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Caseythoughts We've been hearing an innocuous-sounding phrase recently in this 'off-year' election cycle, and I felt it was time to examine it. The phrase is 'democratic socialism', and it took root years ago, but began to bloom, if you must use that imagery, in the campaign of Bernie Sanders in 2016.

It is first important to note that Bernie Sanders is not a member of the Democratic party; he is an 'independent' Senator representing Vermont, and proudly bears the badge of Socialist since his first election in the Green Mountain State.

This banner has been picked up by up and coming newcomers to American politics this year who are convinced that the Democratic party must execute a 'hard-left' turn in its policies and proposed programs to enhance its visibility, actually promote programs which differ from their counterparts and win in November 2018, and beyond to the presidential election of 2020. They are convinced that the traditional ideas of the Democratic party are obsolete and cannot defeat the Republicans, thus, proposals for socialism and its best known philosophy (read: giveaways).

I'm not the only observer to note that Sanders' supporters in 2016 expressed some of the same sentiments (disgust with the status quo, to name one) as Trump supporters, and I think some of them, disenchanted with Clinton, may have actually voted for Trump. I will admit to once sending a small donation to a local leftist who, no doubt, supports this idea of 'democratic socialism', when he was running for Assembly, just because he was so totally against the status quo in Albany and might actually shake things up, even though I disagreed with practically everything he stood for (and he still advocates on a local town board). I found his politics wretched, but recognized that something had to be done to challenge the criminal doings of Sheldon Silver (which came out a few years later).

So, you have a group of angry, disappointed Sanders supporters who feel much like George McGovern supporters did at the 1972 Democratic convention (when they felt cheated out of California primary delegates), and are ready to march to take over the control of government in the name of 'the people' and espouse such whacked ideas as a 'Universal Basic Income' (UBI) and socialized medicine (AKA Medicare for All). In case you think that I am throwing mud at a minuscule minority, it might give you pause to learn that several recent national polls have found that over 30% of our under 35 population thought socialism was a 'good idea'. It would be even more frightening if the under 35s in America actually had any solid idea of what socialism means, and what it has done to more than a few countries and millions of people suffering through the 20th and 21st century under 'democratic socialism'.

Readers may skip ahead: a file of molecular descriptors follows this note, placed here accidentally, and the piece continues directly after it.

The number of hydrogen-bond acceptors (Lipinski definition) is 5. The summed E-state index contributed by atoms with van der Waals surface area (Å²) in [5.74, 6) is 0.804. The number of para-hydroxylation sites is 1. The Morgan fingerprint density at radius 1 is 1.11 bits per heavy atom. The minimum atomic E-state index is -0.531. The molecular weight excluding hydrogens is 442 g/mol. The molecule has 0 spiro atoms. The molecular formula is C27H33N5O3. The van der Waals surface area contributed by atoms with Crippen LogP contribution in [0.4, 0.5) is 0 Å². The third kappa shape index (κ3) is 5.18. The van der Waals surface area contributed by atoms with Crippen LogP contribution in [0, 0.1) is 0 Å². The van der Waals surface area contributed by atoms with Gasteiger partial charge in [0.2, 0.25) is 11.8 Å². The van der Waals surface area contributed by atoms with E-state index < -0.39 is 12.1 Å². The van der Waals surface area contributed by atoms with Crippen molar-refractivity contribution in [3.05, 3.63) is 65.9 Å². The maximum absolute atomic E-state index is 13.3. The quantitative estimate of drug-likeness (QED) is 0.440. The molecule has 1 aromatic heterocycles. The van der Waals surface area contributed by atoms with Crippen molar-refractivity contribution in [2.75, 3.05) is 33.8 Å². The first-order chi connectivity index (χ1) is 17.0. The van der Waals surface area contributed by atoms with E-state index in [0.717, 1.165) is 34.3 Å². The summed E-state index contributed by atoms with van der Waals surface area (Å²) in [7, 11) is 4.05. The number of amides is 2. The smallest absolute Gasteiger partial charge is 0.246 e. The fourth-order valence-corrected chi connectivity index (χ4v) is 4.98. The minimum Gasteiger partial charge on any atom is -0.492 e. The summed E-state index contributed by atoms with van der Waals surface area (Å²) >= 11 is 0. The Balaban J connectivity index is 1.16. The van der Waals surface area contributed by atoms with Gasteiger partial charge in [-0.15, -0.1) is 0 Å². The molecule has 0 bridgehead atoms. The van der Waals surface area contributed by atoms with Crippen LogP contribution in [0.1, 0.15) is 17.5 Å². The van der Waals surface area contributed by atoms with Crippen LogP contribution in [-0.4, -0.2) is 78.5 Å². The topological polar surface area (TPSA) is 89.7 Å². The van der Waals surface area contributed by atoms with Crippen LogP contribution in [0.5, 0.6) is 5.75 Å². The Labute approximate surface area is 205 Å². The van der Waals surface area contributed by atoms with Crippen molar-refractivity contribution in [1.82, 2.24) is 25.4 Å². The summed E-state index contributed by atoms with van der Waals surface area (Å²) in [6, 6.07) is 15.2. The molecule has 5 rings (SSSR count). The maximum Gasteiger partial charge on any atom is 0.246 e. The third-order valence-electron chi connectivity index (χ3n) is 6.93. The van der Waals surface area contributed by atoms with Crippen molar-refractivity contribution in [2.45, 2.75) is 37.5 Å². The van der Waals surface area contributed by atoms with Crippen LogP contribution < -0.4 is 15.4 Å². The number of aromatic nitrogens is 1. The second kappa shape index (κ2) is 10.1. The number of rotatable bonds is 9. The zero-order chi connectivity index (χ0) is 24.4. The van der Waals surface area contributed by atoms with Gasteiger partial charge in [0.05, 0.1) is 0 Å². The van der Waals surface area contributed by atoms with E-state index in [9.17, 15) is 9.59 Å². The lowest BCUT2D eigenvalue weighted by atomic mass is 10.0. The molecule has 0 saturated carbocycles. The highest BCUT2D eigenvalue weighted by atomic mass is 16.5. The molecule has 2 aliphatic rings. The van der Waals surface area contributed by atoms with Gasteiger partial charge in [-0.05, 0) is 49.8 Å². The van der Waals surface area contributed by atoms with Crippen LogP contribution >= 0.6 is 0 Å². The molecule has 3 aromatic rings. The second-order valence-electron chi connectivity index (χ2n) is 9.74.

First, the Universal Basic Income idea. If you've not run across this concept, it is arguably simple: Every man, woman and child in America gets a check for a given amount each year from Uncle Sam. Everybody gets the same amount, regardless of their other income, which must make Marx and Castro smile up from their socialist graves. You get the money because you're American, right? Amounts proposed have ranged from $5000 to $12,000, and like the popular '50s TV show The Millionaire, there are no strings, no Catch-22---spend it any way you please.

Now, in its original form, it was conceived as a replacement for many of the ineffective and wasteful government programs; it could certainly replace unemployment insurance and food stamps with obvious savings. At its upper end proposal amounts, it could also pay for health insurance if the market were opened up to a wider range of choices. Remember, a family of four would receive $20,000 at the low end of the proposal, and $48,000 at the high end, each year. But, apparently, our young democratic socialists have decided to drop the connection to wasteful programs: they just want to divvy up the tax receipts and turn it back to 'the people', those who don't pay taxes as well as those who do. One point to remember is that corporations pay the majority of the taxes paid each year in our country, dwarfing individual tax payments. Look it up.

Rich or poor, you get a check. Sounds great, huh? Spend it any way you like. It sounds like everybody getting a 'refund check', and it could turn into a spending orgy. Until the money runs out. We couldn't print more money like the government (which Venezuela is currently doing, but more on them in a moment). To the 'rich', $500 or even $12,000 may not seem like much, but if we're all democratic socialists we're all equal, right?

Has this been tried, or is it just an academic exercise? Finland actually tried it last year, but after the initial pilot program they decided to suspend it, expressing doubts. Remember that the Scandinavian countries are, for the most part, cradle-to-grave socialist leaning anyway, so socialist ideas are not too far a cry from their present system. Pilot programs have been tried in Canada, the Netherlands, Scotland and Iran with admittedly mixed results. There has been a pilot program started in Oakland, California, and Stockton, CA is about to test a program that gives low-income residents $500 a month. Stanford University is also beginning a research program on the idea.